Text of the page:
The purpose of this paper is to explore intrinsic and extrinsic factors impacting the job satisfaction of casino hotel chefs, and whether chefs' background characteristics are associated with their overall and specific facets of job satisfaction.

Design/methodology/approach

A total of 152 surveys were analyzed using a randomly selected sample of 25 major casinos in Las Vegas, Nevada. The sample selection represented chefs working in various types of foodservice operations within the hotel segments.

Findings

Overall, the casino hotel chefs were satisfied with their jobs (M=3.9). Among intrinsic factors, the chefs were most satisfied with the “work itself” and least satisfied with “growth and recognition” they received. Among extrinsic factors, they were most satisfied with “supervision” and least satisfied with “company policy” pertaining to sick leave and paid vacation. Highest job satisfaction levels were found among chefs who worked in the fine dining kitchens and supervised between 21 and 30 employees.

Practical implications

Results reinforce the value of recognition at work and creation of specialized incentive programs. In order to be most effective, these programs should be tailored to chefs working in different kitchen types and with various levels of management and supervisory responsibilities.

Originality/value

Job satisfaction of casino hotel chefs has been minimally studied, yet they have significant roles in successful hotel operations. This study is unique in directing attention to the “back of the house leaders” – hotel chefs, in a top tier gaming and tourism city.

Details

International Journal of Contemporary Hospitality Management, vol. 21 no. 3
Type: Research Article
ISSN: 0959-6119

Keywords

Open Access
Article
Publication date: 8 October 2020

Craig Marshall

This research study included an examination into the extent that a comprehensive wellness program affects employees' job satisfaction levels. As the leaders of more…

6702

Abstract

Purpose

This research study included an examination into the extent that a comprehensive wellness program affects employees' job satisfaction levels. As the leaders of more hospitality organizations implement wellness programs in the workplace, they will want to understand what factors, besides the employees' health, the wellness programs can impact. Survey participants were self-identified employees of the hospitality organization who did or did not participate in the wellness program. Research findings indicated there was a significant difference in extrinsic and intrinsic job satisfaction levels between employees who participated and employees who were nonparticipating in the wellness program.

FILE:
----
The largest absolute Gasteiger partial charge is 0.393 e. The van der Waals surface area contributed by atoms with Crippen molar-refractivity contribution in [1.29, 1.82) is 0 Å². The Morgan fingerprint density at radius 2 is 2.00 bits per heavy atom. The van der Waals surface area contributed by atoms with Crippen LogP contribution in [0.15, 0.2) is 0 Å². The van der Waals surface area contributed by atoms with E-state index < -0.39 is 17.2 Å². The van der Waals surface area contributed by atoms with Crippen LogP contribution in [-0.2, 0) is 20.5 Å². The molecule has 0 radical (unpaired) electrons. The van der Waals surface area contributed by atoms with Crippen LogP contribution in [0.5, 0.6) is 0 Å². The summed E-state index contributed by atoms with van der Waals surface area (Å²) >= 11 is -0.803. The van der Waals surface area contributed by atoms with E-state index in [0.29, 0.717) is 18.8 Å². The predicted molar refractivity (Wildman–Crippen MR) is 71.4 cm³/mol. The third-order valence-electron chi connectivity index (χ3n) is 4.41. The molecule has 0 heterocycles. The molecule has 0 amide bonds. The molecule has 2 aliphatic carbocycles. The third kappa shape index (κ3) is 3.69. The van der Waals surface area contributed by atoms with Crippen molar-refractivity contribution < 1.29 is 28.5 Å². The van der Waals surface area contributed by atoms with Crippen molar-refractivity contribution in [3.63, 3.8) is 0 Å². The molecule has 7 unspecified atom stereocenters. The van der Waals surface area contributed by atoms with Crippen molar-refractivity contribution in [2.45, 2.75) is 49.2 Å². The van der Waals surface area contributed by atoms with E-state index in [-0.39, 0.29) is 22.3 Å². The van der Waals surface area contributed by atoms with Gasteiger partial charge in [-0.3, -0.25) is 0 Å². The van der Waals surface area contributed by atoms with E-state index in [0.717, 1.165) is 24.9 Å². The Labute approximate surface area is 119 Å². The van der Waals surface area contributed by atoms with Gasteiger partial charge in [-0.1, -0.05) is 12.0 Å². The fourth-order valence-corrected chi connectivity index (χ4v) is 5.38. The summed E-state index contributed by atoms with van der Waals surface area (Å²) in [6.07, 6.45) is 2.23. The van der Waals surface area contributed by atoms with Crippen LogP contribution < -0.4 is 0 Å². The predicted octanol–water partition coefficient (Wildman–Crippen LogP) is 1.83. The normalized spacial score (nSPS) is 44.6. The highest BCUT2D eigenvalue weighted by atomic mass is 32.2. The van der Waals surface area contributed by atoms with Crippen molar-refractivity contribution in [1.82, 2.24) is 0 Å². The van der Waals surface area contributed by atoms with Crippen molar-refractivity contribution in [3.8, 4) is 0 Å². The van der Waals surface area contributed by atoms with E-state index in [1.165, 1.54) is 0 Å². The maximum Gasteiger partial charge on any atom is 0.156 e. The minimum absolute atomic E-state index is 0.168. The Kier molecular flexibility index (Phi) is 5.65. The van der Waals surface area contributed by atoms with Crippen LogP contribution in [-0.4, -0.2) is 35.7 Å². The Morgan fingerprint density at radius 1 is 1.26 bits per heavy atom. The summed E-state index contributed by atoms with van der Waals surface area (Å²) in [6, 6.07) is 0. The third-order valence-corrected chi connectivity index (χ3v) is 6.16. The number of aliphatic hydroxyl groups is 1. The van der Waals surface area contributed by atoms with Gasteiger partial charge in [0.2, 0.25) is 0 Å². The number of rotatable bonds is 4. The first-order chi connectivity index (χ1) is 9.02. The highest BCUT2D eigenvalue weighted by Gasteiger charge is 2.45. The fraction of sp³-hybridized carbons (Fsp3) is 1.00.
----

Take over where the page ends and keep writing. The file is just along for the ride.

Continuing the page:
Design/methodology/approach

The population for this study was from a contract foodservice organization that provides facility services to higher education organizations, from their northeast regional location that consisted of approximately 200 employees. The employees of the organization ranged from entry-level positions, up to and including senior-level management. The researcher solicited employees in all departments in the organization to participate in the survey. The company offers a comprehensive wellness program, and all employees in the organization had a choice to participate in the wellness program.

Findings

The intent of the study was to determine if participating in a wellness program affected the employee's job satisfaction levels. Securing a hospitality organization to survey was a challenge, possibly because the survey included questions about job satisfaction. The purpose of the study was to identify whether participation in the wellness program affected employees' extrinsic and intrinsic job satisfaction levels. Hospitality organizations continue to allocate resources to implement and improve existing wellness programs in the workplace. Researchers had not specifically focused on the potential impact a wellness program might have on employee job satisfaction levels. Cyboran and Goldsmith (2012) concluded organization leaders should take steps to create an effective workplace. The study showed that even though hospitality organization leaders are dedicating resources to the development and implementation of wellness programs, participating in the wellness program has an effect on increasing or maintaining current employees' extrinsic and intrinsic job satisfaction levels throughout the organization.

Originality/value

This is the author’s research that was conducted for a dissertation that has been turned into a research article for publication.

Details

International Hospitality Review, vol. 34 no. 2
Type: Research Article
ISSN: 2516-8142

Keywords

Article
Publication date: 19 June 2019

Rami Al-Asadi, Shahnawaz Muhammed, Oualid Abidi and Vladimir Dzenopoljac

The purpose of this paper is to examine the extent to which perceived servant leadership of the supervisors impacts the intrinsic and extrinsic job satisfaction of the followers.